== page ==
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Monday, May 6, 2019

Pipeline Fighter Arrested After Barricading Themself Inside Mountain Valley Pipeline

By Appalachians Against Pipelines - May 06, 2019 at 05:21PM

The post Pipeline Fighter Arrested After Barricading Themself Inside Mountain Valley Pipeline appeared first on It's Going Down.

Another pipeline fighter has been arrested in West Virginia for barricading themself inside a pipe which is part of the Mountain Valley Pipeline. Appalachians Against Pipelines reports on this action and how the person has been charged with “threats of terrorist acts,” the second protester to face such outrageous charges.

Summers County, WV — Early this morning, an anonymous pipeline fighter barricaded themself inside a section of the Mountain Valley Pipeline at a work site near Pence Springs, WV. The section of pipe in question is located next to the easement ditch, ready for welding to be completed before being buried. Banners located on the pipe read “STOP WORK: PERSON IN PIPE” and “MVP: THE TRUE TERRORIST” in reference to the “threats of terrorist acts” felony charge brought against a peaceful MVP protester less than two weeks ago (and retrospectively, in reference to the protester’s own charges today). Over a dozen people gathered adjacent to the site to show their support.

The person in the pipe was extracted and arrested before 10 AM, after over 3 hours in the pipe. They were charged with 2 misdemeanors (obstruction, trespassing) and 2 felonies (“threats of terrorist acts,” property destruction), and bail was set at $8,500; they have since been bailed out of jail. A supporter who was on site was detained, driven off site by police, and released without charges.

The person in the pipe stated:

“I’ve entered this pipe in an attempt to slow the devastation that the Mountain Valley Pipeline (and the Atlantic Coast Pipeline) will cause to the ecosystem I grew to love while camping here as a child, and that I now call my home. While the fossil fuel industry and the state wish to portray us as a threat to the public, the only threat we pose is to the profits generated by these pointless projects. Still, perhaps these obstructive acts do terrify those with an interest in maintaining the status-quo. Perhaps they are reminded of the contradiction of infinite growth on a finite planet. Perhaps they realize that a world without domination and profit is possible, and tremble at the prospect.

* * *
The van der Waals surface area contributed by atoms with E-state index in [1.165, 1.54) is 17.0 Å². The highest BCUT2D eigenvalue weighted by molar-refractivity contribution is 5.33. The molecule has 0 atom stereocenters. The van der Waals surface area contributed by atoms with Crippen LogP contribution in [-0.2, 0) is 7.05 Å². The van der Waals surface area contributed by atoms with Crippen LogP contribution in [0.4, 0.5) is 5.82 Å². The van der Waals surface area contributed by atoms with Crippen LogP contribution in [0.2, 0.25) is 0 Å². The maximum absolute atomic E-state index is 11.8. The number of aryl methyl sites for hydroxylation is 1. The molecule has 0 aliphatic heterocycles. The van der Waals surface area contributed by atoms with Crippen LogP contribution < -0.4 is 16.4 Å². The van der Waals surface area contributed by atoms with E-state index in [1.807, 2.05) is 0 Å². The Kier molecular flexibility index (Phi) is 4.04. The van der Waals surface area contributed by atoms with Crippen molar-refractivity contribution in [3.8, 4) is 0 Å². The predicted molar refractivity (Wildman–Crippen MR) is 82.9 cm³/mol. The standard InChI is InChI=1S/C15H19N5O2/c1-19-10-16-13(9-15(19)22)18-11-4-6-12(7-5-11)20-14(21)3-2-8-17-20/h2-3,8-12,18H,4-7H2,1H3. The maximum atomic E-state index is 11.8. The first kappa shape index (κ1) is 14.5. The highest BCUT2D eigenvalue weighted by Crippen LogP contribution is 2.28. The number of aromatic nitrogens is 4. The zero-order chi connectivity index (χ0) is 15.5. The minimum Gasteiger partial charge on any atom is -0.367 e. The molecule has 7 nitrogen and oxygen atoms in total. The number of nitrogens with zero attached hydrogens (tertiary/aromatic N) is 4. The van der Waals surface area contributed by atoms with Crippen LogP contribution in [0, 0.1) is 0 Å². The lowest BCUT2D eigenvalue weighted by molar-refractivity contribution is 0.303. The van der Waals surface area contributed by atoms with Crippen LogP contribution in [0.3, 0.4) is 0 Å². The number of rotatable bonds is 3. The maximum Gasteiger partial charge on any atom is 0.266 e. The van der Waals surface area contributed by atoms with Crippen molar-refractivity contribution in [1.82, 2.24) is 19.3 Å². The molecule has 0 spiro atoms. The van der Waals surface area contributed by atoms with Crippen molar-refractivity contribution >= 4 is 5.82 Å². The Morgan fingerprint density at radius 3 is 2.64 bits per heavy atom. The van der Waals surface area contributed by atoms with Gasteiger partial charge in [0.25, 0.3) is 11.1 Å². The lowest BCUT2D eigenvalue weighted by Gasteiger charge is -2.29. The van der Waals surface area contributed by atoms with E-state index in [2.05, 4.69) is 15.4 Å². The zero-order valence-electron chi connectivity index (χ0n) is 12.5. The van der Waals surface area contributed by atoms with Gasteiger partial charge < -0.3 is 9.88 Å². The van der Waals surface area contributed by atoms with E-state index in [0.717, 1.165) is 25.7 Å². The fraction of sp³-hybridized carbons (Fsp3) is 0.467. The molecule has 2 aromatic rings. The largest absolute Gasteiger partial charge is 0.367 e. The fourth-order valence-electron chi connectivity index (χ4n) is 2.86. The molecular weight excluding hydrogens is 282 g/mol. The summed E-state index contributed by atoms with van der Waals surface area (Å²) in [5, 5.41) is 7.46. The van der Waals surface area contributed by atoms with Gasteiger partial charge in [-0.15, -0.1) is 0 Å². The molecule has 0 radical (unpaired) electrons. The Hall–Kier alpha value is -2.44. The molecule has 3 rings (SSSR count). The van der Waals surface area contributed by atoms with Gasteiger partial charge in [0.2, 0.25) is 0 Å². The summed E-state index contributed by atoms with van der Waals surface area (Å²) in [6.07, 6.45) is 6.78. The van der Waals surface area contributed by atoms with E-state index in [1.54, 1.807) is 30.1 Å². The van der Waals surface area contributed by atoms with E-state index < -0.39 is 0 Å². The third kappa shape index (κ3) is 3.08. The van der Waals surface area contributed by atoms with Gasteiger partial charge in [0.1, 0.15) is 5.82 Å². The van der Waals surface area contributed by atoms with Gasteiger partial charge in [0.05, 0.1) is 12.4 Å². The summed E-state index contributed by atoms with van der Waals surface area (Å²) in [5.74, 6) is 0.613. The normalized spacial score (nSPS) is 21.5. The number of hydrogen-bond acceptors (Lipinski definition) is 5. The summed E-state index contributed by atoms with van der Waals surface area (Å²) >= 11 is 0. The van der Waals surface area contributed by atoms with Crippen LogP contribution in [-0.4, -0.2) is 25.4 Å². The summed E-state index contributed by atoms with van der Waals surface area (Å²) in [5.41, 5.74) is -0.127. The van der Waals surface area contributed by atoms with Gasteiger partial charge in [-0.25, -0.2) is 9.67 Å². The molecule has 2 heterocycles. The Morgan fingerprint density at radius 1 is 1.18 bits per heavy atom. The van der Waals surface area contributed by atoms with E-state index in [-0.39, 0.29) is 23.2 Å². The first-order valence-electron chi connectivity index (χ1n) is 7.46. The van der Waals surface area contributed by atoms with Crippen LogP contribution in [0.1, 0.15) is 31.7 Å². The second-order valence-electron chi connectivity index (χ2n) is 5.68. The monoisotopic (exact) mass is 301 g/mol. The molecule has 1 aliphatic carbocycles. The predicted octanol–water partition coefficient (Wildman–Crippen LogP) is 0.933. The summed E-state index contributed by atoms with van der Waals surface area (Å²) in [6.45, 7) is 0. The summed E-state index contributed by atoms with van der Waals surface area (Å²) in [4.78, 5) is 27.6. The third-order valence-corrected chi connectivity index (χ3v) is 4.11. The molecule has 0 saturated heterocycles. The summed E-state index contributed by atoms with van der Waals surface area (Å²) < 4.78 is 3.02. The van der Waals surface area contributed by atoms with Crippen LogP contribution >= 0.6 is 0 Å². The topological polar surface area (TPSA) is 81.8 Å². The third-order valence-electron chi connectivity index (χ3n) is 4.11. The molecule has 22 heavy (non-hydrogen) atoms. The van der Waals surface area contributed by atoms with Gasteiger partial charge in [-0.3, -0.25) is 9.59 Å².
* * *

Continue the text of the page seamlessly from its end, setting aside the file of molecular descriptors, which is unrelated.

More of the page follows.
“However, the terrorism I see is hidden in plain sight. Is a pipeline carrying explosives through your front yard not terrorism? What about the ongoing eradication of non-human species? Or the creation of a planet that is uninhabitable? What about the police occupations of poor, black, and brown neighborhoods, and the military occupations around the world? The millions of humans who are locked in cages? The need to sell our labor to survive? The surveillance and commodification of everyday life? Those with limited imagination say this subtler terrorism keeps us safe. Yet, at best, it leaves us isolated, anxious, and depressed. At worst, it leaves us dead. Chances are, you already know someone confronting these crises head on. The question is, will you join us? Everything you need is already present, and the fire of resistance has already been lit. So make your plans, scheme your schemes, and I’ll see you on the other side of the pipe.”

Neal Laferriere of Blackberry Springs Farm and Blackberry Botanicals, an affected land and small business owner from Summers County, WV, stated the following in support of today’s direct action:

“We have discovered the hard way that the agencies and organizations put in place to protect us spend most of their resources ensuring that the projects that are polluting our waters, our air, and ruining our farms, can be completed. This leave us with only one option: to stand up for our families, our neighbors, and our communities via peaceful protests and direct actions. This is the only option we have left. We have to stand up, or we just get run over.”

The Mountain Valley Pipeline is a 303-mile, 42-inch diameter fracked gas pipeline that runs from northern West Virginia to southern Virginia, with a 70-mile extension into North Carolina announced in 2018. The pipeline endangers water, ecosystems, and communities along its route, contributes to climate change, increases demand for natural gas (and therefore fracking), and is entrenched in corrupt political processes. Resistance to the pipeline has existed since it was proposed nearly 5 years ago, including a robust nonviolent direct action campaign that began in 2018.

The site where today’s action took place is less than a mile from where the MVP is slated to cross the Greenbrier River. On April 24th, 2019, the West Virginia Department of Environmental Protection (WVDEP) modified the state’s water quality certification standards to allow MVP to construct the pipeline across water bodies using a method that had previously been deemed illegal. Changes to these state-imposed conditions include removing a 72-hour time limit for construction of pipelines across major waterways (including the Greenbrier).



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